According to a recent study by (Reed, Hilkey, Thomas & English, 2018), states “Arrest rates for violent crime, property crime, and weapons increased between 2012 and 2017.” (p. 160) Offense rates for property stayed stable during this period. As stated in Makin et al. (2018), “the Uniform Crime Report (UCR) data shows a decrease in violent crime (1%) and property crime (8%) in the City and County of Denver in 2014 when compared to 2013.” (p. 130) Interesting to note that in these two studies we have arrest rates up, but crime down. So, what is the correlation between the higher arrest rates for violent crime and the decrease in violent crime. What factors would cause this to happen? According to Makin et al. (2018), “However, it is important to recognize that even in states where marijuana is recreationally legalized, arrests do continue due to restrictions…and, of course, possession of sale/manufacturing of other drugs.” (p. 11) So, it seems that other variables are influencing these statistics, and legalization of marijuana is not the main reason. As noted in this study by (Dragone, Prarolo, Vanin, & Zanella, 2018) “cannabis use determines a variety of psychoactive effects, the most commonly reported one being a state of relaxation and euphoria (Hall et al., 2001; Green et al. (2003)).” (p. 11) Whereby, increased consumption of marijuana reduces the likelihood of engaging in violent activities. Also, is marijuana a substitute for violence-inducting substances (i.e. alcohol, cocaine). According to (Dragone, et al., 2018), “Studies generally find that marijuana and alcohol are substitutes (Anderson and Rees, 2014; Crost and Guerrero, 2012; DiNardo and Lemieux, 2001; Kelly and Rasul, 2014).” (p. 11) According to (Dragone, et al., 2018), “The FBI imputes crime counts to nonreporting agencies when building estimates at the state and national levels” (p. 4). According to (Maier, Mannes & Koppenhofer, 2017), “The relationship between legalization and crime can be explained through Goldstein’s (1985) tripartite conceptual framework, which suggests three ways drugs and crime are linked: the psychopharmacological, the economically compulsive, and the systematic.” (p. 128) Of the three frameworks, systematic violence shows the most connection between marijuana and crime (i.e. drug dealing). Drug dealing has a potential for a murder and other violence. Also, (Maier, et al. 2017) stated that “Colorado and Washington’s crime rates for property and violent crimes have decreased from 2010 and 2014.” (p. 133) Many interesting studies have evolved to show the relationship between marijuana and crime.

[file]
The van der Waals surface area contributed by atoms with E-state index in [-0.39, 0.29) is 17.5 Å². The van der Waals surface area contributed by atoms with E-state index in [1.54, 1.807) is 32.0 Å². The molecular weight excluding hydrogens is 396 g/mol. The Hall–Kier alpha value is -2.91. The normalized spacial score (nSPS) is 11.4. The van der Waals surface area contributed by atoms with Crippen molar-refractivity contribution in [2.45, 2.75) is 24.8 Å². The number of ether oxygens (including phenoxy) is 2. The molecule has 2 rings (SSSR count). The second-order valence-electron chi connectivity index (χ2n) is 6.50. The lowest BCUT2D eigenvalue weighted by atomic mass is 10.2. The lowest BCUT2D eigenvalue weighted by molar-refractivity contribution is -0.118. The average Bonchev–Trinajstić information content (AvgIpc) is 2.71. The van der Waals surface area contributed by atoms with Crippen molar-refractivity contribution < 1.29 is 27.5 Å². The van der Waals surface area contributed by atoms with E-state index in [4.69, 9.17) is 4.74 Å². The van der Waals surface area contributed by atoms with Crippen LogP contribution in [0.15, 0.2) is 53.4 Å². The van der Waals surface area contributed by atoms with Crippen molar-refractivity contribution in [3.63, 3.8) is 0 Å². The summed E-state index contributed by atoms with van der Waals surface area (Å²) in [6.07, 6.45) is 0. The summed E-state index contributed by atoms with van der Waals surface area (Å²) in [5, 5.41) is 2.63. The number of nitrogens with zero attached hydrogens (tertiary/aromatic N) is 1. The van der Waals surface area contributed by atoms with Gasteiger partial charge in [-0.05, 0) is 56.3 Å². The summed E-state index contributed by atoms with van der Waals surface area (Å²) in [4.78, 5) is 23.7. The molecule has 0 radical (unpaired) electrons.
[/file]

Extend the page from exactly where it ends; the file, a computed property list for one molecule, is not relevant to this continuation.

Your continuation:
In summary, since 2012 the legalization of marijuana has affected crime in states such as Colorado and Washington. These states show a greater impact than other states due to the sales of recreational marijuana. Based on the emerging sales outlets in neighborhoods that have similar characteristics as state above there is more crime near or adjacent to these outlets. Also, that law enforcement has definitely been impacted in a good way, based on clearance rates increasing, which means the police force is concentrating their job in solving higher-level crimes, and not just marijuana arrests. So, that shows a good trend towards effecting crime in a good way. Also, reviewing articles regarding crime and legalization I noticed a trend that there may be a discrepancy in how crime statistics are being compiled. Based on research above, certain studies use different variables to show how crime is being affected. There is still is a market for heavier drugs (cocaine, etc.), which I think can skew the results. But, the recreational legalization has impacted crime in that there is no need for arrests for possession of marijuana, and that potentially leads to lower crime rates. I think there is always going to some type of crime related to marijuana. As research becomes more available, the true effects of how the legalization of recreational marijuana will impact crime?
A professional writer will make a clear, mistake-free paper for you!Get help with your assigment
Please check your inbox
I'm Chatbot Amy :)
I can help you save hours on your homework. Let's start by finding a writer.Find Writer